Have you considered handling criminal appeals? If you’re appointed to represent indigent appellants, this isn’t a very profitable practice area. The key to making it work financially is finding efficiencies wherever you can.
In California, many criminal appeals are handled through the indigent appointment system. The Administrative Office of the Courts staff works with nonprofit organizations that recommend to the Courts of Appeal the appointment of private attorneys to represent indigent appellants.
The hourly pay for appointed attorneys under this system is less than the prevailing rate for privately retained appeals. This means that the appointed attorney will need to keep costs low to be able to make a profit.
Here are some cost-efficiency ideas to consider:
- Work out of your own home. You will obviously save on overhead, but there are issues with working from home. For example, personal safety concerns may lead you to use a separate business (or post office box) address so that your clients, the opposition, and the general public won’t know where you live.
- Save on shelf space by buying primary resources (cases and statutes) and secondary sources (practice guides) in electronic format. When funds are quite limited, buy only the publications and software that are used frequently, and use the rest at the county law library. But note that using the library may not end up being less expensive if you factor in costly travel time.
- Don’t hire a secretary, or, if you handle both trial and appellate work, share one. You may be able to use a pooling or sharing arrangement for a secretary who works on trial-related matters, including scheduling, phone-answering, and the like (take into account your malpractice carrier’s requirements for calendar management).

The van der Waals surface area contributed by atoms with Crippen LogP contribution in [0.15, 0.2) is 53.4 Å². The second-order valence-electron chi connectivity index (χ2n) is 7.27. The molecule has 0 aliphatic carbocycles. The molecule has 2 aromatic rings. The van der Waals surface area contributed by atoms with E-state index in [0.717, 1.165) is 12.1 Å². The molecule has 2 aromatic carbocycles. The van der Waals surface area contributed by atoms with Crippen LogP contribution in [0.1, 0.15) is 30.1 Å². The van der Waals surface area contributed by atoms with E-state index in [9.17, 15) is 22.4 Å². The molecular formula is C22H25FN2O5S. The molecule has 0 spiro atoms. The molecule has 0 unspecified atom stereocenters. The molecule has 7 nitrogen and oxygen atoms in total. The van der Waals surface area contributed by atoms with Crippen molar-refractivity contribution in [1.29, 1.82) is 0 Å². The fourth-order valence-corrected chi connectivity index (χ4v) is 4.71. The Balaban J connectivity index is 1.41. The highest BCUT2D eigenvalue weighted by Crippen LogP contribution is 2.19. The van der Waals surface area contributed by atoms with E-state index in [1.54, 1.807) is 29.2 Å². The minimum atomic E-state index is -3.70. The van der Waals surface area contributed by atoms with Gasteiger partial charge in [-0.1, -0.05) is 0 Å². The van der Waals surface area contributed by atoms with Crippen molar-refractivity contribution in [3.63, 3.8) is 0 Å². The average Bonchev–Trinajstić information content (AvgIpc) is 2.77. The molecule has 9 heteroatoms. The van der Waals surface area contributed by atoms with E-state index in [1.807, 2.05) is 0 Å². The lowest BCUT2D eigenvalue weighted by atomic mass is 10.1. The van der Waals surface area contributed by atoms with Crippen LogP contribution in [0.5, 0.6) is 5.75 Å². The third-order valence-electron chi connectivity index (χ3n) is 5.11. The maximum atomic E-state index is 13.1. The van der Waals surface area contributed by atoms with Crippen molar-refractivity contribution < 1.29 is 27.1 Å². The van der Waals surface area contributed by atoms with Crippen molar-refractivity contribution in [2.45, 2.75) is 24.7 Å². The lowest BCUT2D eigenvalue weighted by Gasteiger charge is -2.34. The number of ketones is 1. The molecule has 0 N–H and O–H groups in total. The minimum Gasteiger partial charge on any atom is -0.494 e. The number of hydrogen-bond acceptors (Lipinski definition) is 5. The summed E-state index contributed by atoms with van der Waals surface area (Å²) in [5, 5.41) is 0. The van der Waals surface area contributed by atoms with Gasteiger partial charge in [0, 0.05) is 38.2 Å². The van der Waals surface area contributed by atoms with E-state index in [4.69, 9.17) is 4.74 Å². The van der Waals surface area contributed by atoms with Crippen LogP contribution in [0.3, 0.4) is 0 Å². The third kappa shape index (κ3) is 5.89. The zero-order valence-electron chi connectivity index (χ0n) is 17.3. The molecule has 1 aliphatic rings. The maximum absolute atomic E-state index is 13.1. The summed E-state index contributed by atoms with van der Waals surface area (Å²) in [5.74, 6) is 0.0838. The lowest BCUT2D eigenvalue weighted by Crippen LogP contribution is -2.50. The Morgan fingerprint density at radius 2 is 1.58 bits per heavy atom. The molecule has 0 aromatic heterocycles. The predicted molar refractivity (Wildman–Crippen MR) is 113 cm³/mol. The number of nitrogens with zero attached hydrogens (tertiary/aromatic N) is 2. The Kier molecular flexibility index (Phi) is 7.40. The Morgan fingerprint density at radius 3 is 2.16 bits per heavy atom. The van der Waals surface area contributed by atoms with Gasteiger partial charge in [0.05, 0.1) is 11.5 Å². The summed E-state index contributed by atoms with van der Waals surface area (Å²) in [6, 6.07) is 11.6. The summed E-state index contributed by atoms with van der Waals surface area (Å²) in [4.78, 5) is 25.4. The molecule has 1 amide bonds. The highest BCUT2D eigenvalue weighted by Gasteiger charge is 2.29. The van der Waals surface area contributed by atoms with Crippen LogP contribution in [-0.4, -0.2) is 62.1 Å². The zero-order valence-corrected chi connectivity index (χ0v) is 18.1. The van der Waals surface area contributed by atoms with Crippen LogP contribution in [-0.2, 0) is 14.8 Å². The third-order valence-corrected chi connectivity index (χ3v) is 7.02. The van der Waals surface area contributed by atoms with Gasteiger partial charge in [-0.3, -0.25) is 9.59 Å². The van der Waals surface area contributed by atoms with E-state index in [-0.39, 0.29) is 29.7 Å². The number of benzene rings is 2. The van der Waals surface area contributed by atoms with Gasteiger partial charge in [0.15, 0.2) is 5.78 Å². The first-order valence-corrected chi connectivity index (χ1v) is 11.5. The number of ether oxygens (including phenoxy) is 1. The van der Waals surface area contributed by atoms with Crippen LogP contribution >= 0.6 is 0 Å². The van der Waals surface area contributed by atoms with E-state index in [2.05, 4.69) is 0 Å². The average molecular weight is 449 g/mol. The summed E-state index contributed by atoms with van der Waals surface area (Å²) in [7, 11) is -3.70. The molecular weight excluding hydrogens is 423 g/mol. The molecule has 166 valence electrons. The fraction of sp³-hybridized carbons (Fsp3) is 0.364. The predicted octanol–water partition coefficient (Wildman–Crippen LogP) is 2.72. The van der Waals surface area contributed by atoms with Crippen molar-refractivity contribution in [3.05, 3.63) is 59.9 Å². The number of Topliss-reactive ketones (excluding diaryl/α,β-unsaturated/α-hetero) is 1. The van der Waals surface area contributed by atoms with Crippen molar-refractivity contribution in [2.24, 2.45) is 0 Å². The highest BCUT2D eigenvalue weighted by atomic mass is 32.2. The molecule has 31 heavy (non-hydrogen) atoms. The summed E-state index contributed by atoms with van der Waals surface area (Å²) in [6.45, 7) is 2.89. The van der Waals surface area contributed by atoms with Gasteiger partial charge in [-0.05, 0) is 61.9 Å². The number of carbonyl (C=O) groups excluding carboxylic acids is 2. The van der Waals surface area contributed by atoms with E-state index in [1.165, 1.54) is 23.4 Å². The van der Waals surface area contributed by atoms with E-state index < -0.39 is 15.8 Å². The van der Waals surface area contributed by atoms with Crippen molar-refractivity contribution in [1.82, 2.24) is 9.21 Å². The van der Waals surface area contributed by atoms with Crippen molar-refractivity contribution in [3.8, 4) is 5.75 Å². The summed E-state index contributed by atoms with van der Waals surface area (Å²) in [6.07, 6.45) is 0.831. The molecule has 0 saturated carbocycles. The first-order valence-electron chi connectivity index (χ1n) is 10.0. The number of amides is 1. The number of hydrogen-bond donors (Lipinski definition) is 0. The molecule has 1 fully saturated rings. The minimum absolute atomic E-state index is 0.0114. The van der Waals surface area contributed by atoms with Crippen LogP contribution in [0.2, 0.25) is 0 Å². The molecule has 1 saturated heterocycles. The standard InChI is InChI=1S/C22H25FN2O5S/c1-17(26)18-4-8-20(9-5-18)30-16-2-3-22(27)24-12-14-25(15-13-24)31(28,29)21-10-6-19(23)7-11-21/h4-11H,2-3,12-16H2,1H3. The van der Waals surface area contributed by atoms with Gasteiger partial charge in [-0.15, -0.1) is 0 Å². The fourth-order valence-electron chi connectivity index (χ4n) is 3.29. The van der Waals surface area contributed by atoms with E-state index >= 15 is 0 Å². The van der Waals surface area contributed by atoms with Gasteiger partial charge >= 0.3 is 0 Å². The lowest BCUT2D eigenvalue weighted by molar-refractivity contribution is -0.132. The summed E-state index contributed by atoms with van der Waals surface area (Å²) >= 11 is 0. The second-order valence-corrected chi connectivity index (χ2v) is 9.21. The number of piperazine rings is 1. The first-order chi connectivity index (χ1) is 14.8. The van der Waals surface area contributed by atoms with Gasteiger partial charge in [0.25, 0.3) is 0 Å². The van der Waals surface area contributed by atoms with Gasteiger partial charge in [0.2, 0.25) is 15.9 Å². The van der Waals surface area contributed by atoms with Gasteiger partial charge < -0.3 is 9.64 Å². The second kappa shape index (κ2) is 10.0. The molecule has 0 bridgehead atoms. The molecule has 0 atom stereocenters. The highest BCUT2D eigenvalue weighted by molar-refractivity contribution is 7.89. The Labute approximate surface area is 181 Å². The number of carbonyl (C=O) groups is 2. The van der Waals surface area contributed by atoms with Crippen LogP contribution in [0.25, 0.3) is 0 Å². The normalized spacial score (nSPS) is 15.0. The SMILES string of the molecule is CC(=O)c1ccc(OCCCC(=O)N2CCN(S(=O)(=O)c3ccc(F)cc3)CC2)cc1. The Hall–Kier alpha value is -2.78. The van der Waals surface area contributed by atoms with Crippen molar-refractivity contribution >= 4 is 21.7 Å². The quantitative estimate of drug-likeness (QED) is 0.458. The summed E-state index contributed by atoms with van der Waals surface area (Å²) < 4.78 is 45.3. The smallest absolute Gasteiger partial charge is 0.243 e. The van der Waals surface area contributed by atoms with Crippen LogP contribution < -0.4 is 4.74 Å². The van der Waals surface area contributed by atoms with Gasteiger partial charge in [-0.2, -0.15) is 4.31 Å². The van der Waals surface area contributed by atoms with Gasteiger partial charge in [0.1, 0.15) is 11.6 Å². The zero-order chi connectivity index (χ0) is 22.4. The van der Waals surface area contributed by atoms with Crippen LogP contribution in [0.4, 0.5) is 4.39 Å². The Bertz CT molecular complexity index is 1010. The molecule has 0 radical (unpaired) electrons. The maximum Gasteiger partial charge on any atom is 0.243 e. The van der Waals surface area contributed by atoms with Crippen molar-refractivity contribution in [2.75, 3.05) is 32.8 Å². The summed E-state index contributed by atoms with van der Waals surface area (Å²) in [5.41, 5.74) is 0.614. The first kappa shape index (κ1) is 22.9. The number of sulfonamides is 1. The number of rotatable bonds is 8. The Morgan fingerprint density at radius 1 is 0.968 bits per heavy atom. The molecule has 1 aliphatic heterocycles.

- Choose software with the features needed for writing briefs, e.g., the ability to correctly and efficiently generate a table of authorities, as well as those needed for trial court pleadings, such as the ability to internally generate pleading paper with the lines numbered 1 through 28 down the left side.
- Look to technology for time-saving and cost-saving ideas. This would include learning new types of law-practice-management tools, as well as how to use existing tools like Word, Excel, and Outlook more effectively.
Every practice can benefit from some belt-tightening. What are your tricks for gaining efficiency?
Get more practical advice on criminal law practice management in the “crim law bible” from CEB—California Criminal Law Procedure and Practice.
Click here to see all CEB blog posts of interest to those practicing criminal law.
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